To paraphrase Netflix CEO Reid Hastings, these values should be evident in how the organization treats its employees; in who gets rewarded, promoted or let go.

“Think Different,” Apple’s pithy slogan is more than just marketing – it’s a statement of what Apple values, specifically: Creativity and Independent Thinking.

Under Jobs these values manifested in their approach to problem-solving, product development, customer interaction (e.g. the Apple Store) that was consistently unique and often unexpected.

Today, in my opinion, the “Think Different” slogan falls a little flat in reference to Apple.

Has their “why” changed? No. But, I’d argue, their values have.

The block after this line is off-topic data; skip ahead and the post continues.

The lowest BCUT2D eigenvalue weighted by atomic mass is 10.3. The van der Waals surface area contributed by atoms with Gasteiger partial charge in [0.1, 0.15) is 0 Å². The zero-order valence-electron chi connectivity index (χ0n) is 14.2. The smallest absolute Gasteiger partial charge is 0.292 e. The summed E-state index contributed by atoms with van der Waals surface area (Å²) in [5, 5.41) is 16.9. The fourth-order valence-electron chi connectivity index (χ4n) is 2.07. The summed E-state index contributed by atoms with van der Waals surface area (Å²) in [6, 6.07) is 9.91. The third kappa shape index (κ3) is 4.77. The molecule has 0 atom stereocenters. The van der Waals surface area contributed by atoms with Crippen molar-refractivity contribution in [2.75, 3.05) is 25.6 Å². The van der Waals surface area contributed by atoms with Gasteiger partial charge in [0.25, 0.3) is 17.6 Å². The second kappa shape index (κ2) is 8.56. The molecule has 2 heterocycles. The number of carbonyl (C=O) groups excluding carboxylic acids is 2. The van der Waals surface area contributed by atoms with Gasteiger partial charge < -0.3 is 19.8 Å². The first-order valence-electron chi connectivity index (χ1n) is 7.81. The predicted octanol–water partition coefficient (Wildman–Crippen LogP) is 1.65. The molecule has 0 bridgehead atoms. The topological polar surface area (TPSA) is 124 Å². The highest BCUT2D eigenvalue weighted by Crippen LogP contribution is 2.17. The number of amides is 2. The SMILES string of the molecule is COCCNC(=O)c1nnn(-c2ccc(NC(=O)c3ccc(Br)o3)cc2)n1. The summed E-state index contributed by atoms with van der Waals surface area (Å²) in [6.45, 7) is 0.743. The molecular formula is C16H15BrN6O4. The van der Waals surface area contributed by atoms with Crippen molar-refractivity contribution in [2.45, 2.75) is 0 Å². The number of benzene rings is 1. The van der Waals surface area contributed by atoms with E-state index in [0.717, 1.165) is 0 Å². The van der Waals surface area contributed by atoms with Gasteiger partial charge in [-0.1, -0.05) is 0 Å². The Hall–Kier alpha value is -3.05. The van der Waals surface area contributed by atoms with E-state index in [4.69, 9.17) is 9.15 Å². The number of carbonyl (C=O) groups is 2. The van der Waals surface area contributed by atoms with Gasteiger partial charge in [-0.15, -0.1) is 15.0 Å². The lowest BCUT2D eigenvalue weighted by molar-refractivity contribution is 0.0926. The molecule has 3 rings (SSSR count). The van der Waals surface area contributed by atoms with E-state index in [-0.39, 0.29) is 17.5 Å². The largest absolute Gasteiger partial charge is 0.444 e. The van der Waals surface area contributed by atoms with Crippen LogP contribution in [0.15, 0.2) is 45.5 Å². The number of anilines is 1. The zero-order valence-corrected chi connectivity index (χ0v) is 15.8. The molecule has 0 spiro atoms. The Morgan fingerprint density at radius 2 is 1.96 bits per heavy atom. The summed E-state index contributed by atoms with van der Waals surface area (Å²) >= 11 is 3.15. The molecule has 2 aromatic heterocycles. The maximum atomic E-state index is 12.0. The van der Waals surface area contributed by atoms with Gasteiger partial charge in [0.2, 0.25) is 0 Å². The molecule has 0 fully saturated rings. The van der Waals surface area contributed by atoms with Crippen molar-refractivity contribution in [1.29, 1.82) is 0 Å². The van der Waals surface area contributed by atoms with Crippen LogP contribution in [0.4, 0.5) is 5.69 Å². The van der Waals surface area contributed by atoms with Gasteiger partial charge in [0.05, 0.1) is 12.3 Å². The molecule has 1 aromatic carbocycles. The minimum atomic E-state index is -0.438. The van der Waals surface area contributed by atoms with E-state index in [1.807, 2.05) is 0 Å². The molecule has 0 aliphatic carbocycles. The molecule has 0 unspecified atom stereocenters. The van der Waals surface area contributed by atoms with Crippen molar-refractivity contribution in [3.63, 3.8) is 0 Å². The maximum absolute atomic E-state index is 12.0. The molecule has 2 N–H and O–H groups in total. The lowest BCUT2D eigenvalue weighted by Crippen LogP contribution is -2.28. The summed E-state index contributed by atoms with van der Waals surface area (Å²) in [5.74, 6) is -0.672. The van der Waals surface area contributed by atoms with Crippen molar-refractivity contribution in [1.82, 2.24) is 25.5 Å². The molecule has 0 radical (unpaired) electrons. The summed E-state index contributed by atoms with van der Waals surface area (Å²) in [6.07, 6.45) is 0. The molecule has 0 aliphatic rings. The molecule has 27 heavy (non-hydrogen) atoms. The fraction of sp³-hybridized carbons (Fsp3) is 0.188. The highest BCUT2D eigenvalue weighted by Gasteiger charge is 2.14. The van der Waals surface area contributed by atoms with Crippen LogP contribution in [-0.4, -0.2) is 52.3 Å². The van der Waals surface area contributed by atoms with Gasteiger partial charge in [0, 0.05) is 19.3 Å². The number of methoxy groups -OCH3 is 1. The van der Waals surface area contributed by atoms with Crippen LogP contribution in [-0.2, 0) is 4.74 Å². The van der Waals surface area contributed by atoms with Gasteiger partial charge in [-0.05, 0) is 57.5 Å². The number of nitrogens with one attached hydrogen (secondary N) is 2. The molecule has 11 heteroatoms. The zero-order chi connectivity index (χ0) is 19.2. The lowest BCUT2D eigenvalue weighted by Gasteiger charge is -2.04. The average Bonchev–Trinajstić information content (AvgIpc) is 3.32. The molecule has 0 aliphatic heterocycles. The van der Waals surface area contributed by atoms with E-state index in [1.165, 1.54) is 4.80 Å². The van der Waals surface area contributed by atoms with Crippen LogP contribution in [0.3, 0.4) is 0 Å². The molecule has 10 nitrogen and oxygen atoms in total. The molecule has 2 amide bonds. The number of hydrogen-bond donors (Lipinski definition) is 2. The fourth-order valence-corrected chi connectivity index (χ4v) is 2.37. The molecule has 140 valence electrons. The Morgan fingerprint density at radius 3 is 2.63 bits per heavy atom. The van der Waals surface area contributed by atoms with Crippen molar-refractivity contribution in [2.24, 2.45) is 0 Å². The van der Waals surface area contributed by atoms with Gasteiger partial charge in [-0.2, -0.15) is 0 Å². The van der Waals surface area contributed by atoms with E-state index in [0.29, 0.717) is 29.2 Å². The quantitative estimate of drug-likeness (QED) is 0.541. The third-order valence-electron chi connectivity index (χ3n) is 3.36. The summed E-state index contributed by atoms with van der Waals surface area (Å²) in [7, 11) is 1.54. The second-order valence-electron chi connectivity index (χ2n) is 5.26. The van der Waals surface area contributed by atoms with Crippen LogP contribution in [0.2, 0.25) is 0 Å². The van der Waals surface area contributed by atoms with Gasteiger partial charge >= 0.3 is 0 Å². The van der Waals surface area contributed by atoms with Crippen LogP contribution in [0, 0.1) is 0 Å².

Today Apple employs more than 130,000 people (2).

In 2007, when the iPhone was created, they employed just 21,000.

This type of “hockey-stick” growth in employee population inevitably shifts the culture of a company. Each new person brings their own personal core values to the company – changing the overall company core values, and culture, incrementally.

While the values of Creativity and Independent Thinking remain important at the company today, with the addition of 100,000+ staff, it would appear that values such Belonging, Concern For Others and Humility have become even more “core” to the organization today under the leadership of CEO Tim Cook. 

To be clear, this is not something to lament! Apple remains one of the most respected (and profitable) companies in the world despite the fact that, just this year, Fast Company magazine rated the company just 17th on its annual list of “most innovative companies.”


As a leader, it’s essential that you are crystal clear on what you, and your company, value. What principles, standards and beliefs are guiding your organizations and behaviors today?